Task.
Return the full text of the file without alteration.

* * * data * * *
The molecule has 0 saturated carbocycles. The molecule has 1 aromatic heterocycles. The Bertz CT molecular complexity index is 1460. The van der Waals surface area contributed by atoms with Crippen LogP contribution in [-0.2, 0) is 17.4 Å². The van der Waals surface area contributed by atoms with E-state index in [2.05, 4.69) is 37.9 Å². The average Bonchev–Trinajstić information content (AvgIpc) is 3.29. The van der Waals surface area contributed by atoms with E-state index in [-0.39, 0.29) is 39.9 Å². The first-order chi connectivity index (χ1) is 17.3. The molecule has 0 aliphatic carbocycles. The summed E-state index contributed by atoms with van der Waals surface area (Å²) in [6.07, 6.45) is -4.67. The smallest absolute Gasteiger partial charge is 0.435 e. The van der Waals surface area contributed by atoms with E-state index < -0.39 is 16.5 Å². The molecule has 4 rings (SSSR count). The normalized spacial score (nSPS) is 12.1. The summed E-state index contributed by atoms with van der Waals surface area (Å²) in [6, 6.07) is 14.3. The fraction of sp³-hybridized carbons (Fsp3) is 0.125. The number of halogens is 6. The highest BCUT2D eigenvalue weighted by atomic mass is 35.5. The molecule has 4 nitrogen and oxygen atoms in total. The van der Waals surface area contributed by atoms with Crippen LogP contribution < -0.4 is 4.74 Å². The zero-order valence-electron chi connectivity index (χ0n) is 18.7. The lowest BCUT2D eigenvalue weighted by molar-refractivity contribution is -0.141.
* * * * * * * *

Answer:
The molecule has 0 saturated carbocycles. The molecule has 1 aromatic heterocycles. The Bertz CT molecular complexity index is 1460. The van der Waals surface area contributed by atoms with Crippen LogP contribution in [-0.2, 0) is 17.4 Å². The van der Waals surface area contributed by atoms with E-state index in [2.05, 4.69) is 37.9 Å². The average Bonchev–Trinajstić information content (AvgIpc) is 3.29. The van der Waals surface area contributed by atoms with E-state index in [-0.39, 0.29) is 39.9 Å². The first-order chi connectivity index (χ1) is 17.3. The molecule has 0 aliphatic carbocycles. The summed E-state index contributed by atoms with van der Waals surface area (Å²) in [6.07, 6.45) is -4.67. The smallest absolute Gasteiger partial charge is 0.435 e. The van der Waals surface area contributed by atoms with E-state index < -0.39 is 16.5 Å². The molecule has 4 rings (SSSR count). The normalized spacial score (nSPS) is 12.1. The summed E-state index contributed by atoms with van der Waals surface area (Å²) in [6, 6.07) is 14.3. The fraction of sp³-hybridized carbons (Fsp3) is 0.125. The number of halogens is 6. The highest BCUT2D eigenvalue weighted by atomic mass is 35.5. The molecule has 4 nitrogen and oxygen atoms in total. The van der Waals surface area contributed by atoms with Crippen LogP contribution < -0.4 is 4.74 Å². The zero-order valence-electron chi connectivity index (χ0n) is 18.7. The lowest BCUT2D eigenvalue weighted by molar-refractivity contribution is -0.141.